On April 16, 2005, the world lost the founder of Center for Civilians in Conflict (then known as the Campaign for Innocent Victims in Conflict, or CIVIC). Marla Ruzicka, a vibrant, passionately caring woman, was traveling on the road between Baghdad and the international airport with her Iraqi colleague, Faiz Ali Salim, when a suicide car bomber detonated his explosives right next to her car. She was just 28.

Marla wasn’t the target; a convoy passing near her presumably was. She was just in the wrong place at the wrong time, and she paid the ultimate price, just like too many civilians she was trying to help in Afghanistan and Iraq had. But she was also exactly where she wanted to be—helping the civilians harmed by those conflicts receive compensation from the US military, to be recognized and their dignity to be acknowledged.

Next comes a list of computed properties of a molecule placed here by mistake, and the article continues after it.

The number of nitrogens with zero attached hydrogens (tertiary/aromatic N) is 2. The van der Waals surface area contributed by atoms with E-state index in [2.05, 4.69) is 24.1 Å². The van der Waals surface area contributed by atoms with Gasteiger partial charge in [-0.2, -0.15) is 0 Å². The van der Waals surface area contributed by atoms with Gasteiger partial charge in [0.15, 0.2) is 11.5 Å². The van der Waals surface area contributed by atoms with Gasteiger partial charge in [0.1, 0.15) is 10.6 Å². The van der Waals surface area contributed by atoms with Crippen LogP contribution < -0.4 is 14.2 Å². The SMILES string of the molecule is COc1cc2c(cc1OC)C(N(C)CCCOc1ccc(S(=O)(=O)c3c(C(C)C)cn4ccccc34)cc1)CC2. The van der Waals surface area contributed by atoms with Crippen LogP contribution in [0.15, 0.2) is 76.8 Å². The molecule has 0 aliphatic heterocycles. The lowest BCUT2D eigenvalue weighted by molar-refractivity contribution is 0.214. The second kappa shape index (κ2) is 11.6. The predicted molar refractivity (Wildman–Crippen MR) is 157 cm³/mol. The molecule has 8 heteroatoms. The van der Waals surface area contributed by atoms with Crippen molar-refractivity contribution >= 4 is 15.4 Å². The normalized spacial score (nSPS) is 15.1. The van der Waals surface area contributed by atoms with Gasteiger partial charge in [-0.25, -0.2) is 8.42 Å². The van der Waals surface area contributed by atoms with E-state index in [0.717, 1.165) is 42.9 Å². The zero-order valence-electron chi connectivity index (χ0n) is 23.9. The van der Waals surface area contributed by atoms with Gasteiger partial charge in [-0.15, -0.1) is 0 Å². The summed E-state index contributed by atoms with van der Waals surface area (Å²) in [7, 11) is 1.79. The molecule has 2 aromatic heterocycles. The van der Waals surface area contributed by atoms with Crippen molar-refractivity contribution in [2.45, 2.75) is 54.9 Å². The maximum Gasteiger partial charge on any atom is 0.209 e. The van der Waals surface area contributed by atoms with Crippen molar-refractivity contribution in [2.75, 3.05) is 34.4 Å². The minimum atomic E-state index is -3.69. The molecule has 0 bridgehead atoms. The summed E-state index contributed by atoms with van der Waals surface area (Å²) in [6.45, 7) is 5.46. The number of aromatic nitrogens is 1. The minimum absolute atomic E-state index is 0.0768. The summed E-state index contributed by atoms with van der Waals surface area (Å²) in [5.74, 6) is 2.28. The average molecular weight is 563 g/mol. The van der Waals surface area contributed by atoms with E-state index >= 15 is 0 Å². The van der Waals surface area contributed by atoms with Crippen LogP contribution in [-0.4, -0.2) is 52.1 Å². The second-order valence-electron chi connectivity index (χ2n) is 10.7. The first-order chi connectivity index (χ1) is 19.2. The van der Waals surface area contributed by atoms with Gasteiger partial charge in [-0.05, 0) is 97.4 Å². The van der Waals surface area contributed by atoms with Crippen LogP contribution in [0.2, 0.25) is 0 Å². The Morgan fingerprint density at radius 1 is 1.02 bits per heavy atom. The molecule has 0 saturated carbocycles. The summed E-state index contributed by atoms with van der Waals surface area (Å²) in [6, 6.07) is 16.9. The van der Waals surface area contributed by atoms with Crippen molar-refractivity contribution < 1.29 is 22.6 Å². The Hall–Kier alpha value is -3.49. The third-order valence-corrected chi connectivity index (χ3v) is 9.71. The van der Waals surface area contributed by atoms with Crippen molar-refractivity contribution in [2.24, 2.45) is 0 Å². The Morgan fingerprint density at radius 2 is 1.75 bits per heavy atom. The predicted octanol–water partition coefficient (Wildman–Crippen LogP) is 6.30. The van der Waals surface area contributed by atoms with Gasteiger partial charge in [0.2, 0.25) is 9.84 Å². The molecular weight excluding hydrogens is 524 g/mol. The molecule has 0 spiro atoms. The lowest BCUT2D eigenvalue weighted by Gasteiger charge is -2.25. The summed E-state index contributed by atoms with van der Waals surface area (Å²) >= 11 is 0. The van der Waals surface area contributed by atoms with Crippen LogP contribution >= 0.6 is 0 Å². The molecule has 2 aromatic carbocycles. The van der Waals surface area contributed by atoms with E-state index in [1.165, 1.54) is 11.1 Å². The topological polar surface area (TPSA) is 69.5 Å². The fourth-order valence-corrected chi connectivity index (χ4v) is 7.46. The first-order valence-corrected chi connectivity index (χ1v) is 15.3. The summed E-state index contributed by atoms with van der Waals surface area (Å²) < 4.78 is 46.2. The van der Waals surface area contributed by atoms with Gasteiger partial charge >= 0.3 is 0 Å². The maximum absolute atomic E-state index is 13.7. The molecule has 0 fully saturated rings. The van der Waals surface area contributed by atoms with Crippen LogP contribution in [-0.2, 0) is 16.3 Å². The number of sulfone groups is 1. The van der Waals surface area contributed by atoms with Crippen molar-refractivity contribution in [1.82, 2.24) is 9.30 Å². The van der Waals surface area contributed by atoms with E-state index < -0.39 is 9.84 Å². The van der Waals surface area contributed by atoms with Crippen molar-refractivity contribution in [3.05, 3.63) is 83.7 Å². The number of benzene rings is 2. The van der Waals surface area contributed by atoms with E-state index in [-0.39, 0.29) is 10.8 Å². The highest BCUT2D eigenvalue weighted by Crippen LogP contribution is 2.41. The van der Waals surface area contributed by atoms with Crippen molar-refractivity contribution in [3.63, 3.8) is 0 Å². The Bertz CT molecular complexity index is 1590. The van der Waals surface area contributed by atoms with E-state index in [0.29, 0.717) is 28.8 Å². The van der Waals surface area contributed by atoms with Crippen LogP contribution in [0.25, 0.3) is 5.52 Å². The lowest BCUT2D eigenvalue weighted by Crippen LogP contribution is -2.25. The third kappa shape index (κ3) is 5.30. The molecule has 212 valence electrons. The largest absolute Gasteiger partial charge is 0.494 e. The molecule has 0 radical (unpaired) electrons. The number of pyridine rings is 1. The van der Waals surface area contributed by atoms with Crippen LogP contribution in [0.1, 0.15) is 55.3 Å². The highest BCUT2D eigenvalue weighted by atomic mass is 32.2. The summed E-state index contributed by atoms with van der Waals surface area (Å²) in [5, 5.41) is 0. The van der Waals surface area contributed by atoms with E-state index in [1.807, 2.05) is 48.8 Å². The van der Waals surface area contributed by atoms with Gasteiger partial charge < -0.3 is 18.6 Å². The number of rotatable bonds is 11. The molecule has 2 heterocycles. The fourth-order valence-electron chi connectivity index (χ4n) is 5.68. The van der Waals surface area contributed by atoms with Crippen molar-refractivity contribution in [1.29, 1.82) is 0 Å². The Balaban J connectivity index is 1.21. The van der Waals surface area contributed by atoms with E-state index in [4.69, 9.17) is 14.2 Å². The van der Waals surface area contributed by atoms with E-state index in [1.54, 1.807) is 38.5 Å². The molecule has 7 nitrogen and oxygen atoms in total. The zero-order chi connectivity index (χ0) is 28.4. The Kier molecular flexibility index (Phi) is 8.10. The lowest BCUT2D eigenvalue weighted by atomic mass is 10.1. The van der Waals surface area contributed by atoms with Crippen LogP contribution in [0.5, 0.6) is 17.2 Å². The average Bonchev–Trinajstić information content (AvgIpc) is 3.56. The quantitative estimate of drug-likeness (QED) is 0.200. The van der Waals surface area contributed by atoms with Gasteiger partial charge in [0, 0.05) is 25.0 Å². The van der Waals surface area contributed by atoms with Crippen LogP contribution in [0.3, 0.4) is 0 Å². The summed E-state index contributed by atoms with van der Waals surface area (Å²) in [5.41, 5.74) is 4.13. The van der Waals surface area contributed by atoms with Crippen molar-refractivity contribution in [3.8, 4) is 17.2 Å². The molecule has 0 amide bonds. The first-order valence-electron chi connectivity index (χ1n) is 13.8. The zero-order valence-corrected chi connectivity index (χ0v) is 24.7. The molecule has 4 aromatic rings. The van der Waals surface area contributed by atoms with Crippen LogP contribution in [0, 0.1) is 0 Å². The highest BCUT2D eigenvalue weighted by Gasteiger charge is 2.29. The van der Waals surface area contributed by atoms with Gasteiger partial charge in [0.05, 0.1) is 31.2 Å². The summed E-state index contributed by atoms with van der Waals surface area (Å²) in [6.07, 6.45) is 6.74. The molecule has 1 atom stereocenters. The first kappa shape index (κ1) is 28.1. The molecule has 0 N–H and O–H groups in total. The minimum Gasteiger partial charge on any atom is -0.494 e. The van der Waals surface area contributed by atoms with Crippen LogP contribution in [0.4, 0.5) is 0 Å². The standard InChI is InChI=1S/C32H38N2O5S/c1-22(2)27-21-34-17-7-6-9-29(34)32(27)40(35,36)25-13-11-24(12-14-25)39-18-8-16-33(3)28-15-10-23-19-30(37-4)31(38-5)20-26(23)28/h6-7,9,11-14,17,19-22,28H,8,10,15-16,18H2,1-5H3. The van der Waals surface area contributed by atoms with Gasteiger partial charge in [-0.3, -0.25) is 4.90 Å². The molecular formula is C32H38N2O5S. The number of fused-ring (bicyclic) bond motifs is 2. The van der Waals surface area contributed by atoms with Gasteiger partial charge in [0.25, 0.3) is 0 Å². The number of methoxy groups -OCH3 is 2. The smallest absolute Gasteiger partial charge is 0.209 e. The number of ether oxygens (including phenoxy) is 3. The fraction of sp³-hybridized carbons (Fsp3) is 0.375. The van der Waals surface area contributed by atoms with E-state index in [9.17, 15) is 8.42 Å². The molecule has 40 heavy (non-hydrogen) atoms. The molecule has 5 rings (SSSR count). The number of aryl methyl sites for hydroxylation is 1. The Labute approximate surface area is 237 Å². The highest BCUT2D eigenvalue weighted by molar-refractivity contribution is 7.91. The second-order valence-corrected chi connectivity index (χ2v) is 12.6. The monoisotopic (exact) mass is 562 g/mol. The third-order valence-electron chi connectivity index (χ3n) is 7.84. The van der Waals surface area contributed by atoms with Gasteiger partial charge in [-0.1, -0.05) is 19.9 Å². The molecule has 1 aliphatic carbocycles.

She was tireless in her efforts on their behalf. She confronted, cajoled and convinced generals, diplomats, and politicians that the US had a responsibility to the families of those killed or injured by American military operations, that recognizing the harm done to civilians was a moral imperative.

After Marla’s death, her friends and family picked up her mission and carried it forward, eventually transforming a small, personal campaign into an international NGO that now works on behalf of civilians in 13 countries and nine conflicts. In some ways, it is fitting that the anniversary of her passing falls on Easter this year, a time of renewal and rebirth. While the work she started is still sadly necessary, her life and efforts are the inspiration and guiding light for all of us here at Center for Civilians in Conflict.

Marla, you are sorely missed, but never forgotten.

Image courtesy of Kate Brooks